If You Can’t Do Them All…Do One Well

Hello World!

Remember that ambitious girl three weeks ago that thought she could make a cohesive research paper formed on these four ideas?

  1. Ambassador Friedman’s declaration that settlements as part of Israel (September 2017)
  2. American Embassy move to Jerusalem (December 6th 2018)
  3. Halt on UNRWA aid budget (June 24th 2018 )
  4. Humanitarian economic plan to Gaza (future, hopefully before I finish!!)

That girl grew sanity these past two weeks.

As I was writing, I realized the translation and rhetorical analysis section of my paper was far too large to handle all four, or even two of these topics. I chose to instead focus on the most influential and controversial of these actions, the Embassy move to Jerusalem.

I finally developed my thesis: Despite United States’ rhetorical advocacy for the two-state solution, President Trump continues a historic trend by implementing policies that advance prospects of a one-state solution.

I begin my research paper with a historical continuity analysis, showing that the trajectory of Israeli support throughout every presidency has increased the strength of Israel at the expense of Palestinians. I argue that Trump’s embassy move to Jerusalem falls into this path of Israeli support, and actually is a fulfillment of a promise made in 1995. I consider this section to be Trump’s “Action” which is then followed by the Israeli and Palestinian “Reaction” as analyzed through newspapers and public opinion polls. Through American policies, presidential actions cause local Israeli and Palestinian reaction therefore impacting the prospect of one or two-state solution. I then collected news articles and translated many of them in order to develop themes within newspaper companies. I then compared the rhetoric and tone of Israeli papers to Palestinian papers. I conclude with my personal analysis of what this means for the future of peace. I argue that despite presidential rhetorical support of the two state solution, presidential actions push Israel and Palestine closer to a one state solution. I then discuss the risks of a one-state solution if the current power inequity continues, and the ability for America to still positively impact the future prospects of peace.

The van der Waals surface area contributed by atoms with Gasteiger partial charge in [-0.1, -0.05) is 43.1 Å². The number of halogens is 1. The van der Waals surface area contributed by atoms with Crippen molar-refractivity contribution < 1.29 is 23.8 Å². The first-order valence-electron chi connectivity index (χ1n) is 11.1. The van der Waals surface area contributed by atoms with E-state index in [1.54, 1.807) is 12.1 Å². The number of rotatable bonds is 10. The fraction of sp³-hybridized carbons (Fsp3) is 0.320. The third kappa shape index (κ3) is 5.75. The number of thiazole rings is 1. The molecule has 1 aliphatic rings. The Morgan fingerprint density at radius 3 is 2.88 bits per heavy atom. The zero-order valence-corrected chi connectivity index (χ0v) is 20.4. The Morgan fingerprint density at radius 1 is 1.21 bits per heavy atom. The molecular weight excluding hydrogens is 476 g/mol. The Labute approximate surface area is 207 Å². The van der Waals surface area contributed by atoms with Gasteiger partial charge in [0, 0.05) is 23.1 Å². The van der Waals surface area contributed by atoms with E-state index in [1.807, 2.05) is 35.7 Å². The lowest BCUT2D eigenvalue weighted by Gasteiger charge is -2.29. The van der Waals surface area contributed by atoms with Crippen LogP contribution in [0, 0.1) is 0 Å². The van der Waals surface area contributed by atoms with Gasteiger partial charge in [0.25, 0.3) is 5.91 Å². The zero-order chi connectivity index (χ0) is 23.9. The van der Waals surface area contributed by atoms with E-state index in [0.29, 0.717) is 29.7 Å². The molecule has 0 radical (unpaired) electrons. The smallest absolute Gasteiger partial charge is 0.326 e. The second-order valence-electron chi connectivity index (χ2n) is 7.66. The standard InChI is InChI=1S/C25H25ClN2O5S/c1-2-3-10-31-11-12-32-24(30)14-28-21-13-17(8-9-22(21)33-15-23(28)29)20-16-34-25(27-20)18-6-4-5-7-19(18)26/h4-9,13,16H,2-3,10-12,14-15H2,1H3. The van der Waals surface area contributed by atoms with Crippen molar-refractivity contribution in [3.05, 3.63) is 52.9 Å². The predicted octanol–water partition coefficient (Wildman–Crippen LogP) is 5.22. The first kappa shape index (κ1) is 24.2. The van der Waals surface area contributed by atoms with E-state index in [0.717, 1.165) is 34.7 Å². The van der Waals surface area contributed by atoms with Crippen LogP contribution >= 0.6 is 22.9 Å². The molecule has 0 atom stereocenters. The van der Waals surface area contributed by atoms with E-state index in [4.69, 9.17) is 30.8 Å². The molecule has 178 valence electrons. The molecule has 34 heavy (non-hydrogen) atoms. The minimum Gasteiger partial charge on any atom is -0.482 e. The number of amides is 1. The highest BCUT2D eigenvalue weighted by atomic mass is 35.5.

Although I cut my research significantly down from my initial concept, I feel that I developed this one idea very thoughtfully through an interesting lens by incorporating media and public opinion poll reactions. I have hit 22 pages of my research and will stop writing. I hope to spend the next week editing my paper, and I will be done! It may not look at all like what I had intended, but I am proud of it. I feel that focusing on one issue strengthened my argument and allowed me to fully develop an analysis of the reactions rather than fill the paper with quantity.

I better be done with this paper by my next blog post.

Comments

  1. lcwaddill says:

    Hi Emma, it sounds like you started with some really interesting ideas, and ended up with a really interesting paper. As a student researcher myself, I know what it’s like to start with too wide a scope, and it seems like you made the right choice in narrowing your topic. An in-depth study of a specific topic is always better than a generalizing survey of several, and you seem to have a great grasp of the American Embassy move and its implications now.

    I’m curious about the media and public opinion poll reactions you mentioned, especially the part where you said you were translating newspaper articles. As far as I can understand, these sources are from Israel and Palestine, and I’m curious if you are translating these from Hebrew or Arabic yourself. Have you studied these languages, or are you getting help from a person or translating website? Or are there articles in English that you’re able to access too? Are you also reading “reactions” from American news sites? I’m impressed by your study of these articles, and I’d be interested to know more of your method and how challenging or time consuming it was.

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